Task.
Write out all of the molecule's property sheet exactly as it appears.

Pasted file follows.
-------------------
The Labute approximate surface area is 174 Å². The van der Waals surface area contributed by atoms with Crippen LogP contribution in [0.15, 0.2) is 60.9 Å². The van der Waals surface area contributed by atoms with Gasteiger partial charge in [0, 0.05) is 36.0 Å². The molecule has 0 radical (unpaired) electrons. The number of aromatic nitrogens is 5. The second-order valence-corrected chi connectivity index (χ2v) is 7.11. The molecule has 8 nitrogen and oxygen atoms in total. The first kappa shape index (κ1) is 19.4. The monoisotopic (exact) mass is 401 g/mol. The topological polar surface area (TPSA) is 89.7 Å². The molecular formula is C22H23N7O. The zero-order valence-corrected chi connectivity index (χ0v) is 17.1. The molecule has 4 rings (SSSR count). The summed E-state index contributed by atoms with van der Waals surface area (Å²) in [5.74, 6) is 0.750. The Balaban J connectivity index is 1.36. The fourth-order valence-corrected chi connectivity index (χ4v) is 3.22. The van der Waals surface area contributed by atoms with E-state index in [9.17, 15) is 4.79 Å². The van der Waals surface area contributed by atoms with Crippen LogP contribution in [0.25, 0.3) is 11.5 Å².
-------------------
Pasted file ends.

The Labute approximate surface area is 174 Å². The van der Waals surface area contributed by atoms with Crippen LogP contribution in [0.15, 0.2) is 60.9 Å². The van der Waals surface area contributed by atoms with Gasteiger partial charge in [0, 0.05) is 36.0 Å². The molecule has 0 radical (unpaired) electrons. The number of aromatic nitrogens is 5. The second-order valence-corrected chi connectivity index (χ2v) is 7.11. The molecule has 8 nitrogen and oxygen atoms in total. The first kappa shape index (κ1) is 19.4. The monoisotopic (exact) mass is 401 g/mol. The topological polar surface area (TPSA) is 89.7 Å². The molecular formula is C22H23N7O. The zero-order valence-corrected chi connectivity index (χ0v) is 17.1. The molecule has 4 rings (SSSR count). The summed E-state index contributed by atoms with van der Waals surface area (Å²) in [5.74, 6) is 0.750. The Balaban J connectivity index is 1.36. The fourth-order valence-corrected chi connectivity index (χ4v) is 3.22. The van der Waals surface area contributed by atoms with E-state index in [9.17, 15) is 4.79 Å². The van der Waals surface area contributed by atoms with Crippen LogP contribution in [0.25, 0.3) is 11.5 Å².